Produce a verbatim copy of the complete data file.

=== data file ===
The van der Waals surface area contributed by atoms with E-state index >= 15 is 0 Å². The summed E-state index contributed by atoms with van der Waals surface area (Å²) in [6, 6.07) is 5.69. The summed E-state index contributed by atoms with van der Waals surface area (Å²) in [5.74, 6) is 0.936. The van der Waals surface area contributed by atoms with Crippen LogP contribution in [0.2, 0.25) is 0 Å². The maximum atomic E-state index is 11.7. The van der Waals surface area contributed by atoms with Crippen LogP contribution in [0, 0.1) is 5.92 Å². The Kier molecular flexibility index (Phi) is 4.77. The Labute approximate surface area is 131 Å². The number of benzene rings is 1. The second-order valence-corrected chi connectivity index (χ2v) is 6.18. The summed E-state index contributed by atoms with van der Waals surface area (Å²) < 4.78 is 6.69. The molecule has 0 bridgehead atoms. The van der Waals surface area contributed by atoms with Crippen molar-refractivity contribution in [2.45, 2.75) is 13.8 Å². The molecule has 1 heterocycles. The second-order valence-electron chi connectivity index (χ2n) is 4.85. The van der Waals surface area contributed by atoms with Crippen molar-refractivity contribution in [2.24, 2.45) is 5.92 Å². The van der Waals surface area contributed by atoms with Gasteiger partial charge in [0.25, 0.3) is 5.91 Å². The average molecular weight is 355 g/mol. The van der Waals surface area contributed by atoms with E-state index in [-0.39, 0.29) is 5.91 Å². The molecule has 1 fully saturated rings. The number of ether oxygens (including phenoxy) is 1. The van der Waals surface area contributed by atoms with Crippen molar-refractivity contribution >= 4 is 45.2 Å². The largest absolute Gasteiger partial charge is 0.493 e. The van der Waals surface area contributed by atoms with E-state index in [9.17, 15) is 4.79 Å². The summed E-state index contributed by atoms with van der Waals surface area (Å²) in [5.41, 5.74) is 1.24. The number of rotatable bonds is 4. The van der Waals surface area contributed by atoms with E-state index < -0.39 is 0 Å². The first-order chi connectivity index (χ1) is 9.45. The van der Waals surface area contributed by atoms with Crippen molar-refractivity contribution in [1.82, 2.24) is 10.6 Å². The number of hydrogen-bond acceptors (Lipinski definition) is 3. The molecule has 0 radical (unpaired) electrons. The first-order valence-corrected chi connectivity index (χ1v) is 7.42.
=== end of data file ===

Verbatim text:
The van der Waals surface area contributed by atoms with E-state index >= 15 is 0 Å². The summed E-state index contributed by atoms with van der Waals surface area (Å²) in [6, 6.07) is 5.69. The summed E-state index contributed by atoms with van der Waals surface area (Å²) in [5.74, 6) is 0.936. The van der Waals surface area contributed by atoms with Crippen LogP contribution in [0.2, 0.25) is 0 Å². The maximum atomic E-state index is 11.7. The van der Waals surface area contributed by atoms with Crippen LogP contribution in [0, 0.1) is 5.92 Å². The Kier molecular flexibility index (Phi) is 4.77. The Labute approximate surface area is 131 Å². The number of benzene rings is 1. The second-order valence-corrected chi connectivity index (χ2v) is 6.18. The summed E-state index contributed by atoms with van der Waals surface area (Å²) < 4.78 is 6.69. The molecule has 0 bridgehead atoms. The van der Waals surface area contributed by atoms with Crippen molar-refractivity contribution in [2.45, 2.75) is 13.8 Å². The molecule has 1 heterocycles. The second-order valence-electron chi connectivity index (χ2n) is 4.85. The van der Waals surface area contributed by atoms with Crippen molar-refractivity contribution in [2.24, 2.45) is 5.92 Å². The van der Waals surface area contributed by atoms with Gasteiger partial charge in [0.25, 0.3) is 5.91 Å². The average molecular weight is 355 g/mol. The van der Waals surface area contributed by atoms with E-state index in [-0.39, 0.29) is 5.91 Å². The molecule has 1 fully saturated rings. The number of ether oxygens (including phenoxy) is 1. The van der Waals surface area contributed by atoms with Crippen molar-refractivity contribution >= 4 is 45.2 Å². The largest absolute Gasteiger partial charge is 0.493 e. The van der Waals surface area contributed by atoms with E-state index in [9.17, 15) is 4.79 Å². The summed E-state index contributed by atoms with van der Waals surface area (Å²) in [5.41, 5.74) is 1.24. The number of rotatable bonds is 4. The van der Waals surface area contributed by atoms with E-state index < -0.39 is 0 Å². The first-order chi connectivity index (χ1) is 9.45. The van der Waals surface area contributed by atoms with Crippen molar-refractivity contribution in [1.82, 2.24) is 10.6 Å². The number of hydrogen-bond acceptors (Lipinski definition) is 3. The molecule has 0 radical (unpaired) electrons. The first-order valence-corrected chi connectivity index (χ1v) is 7.42.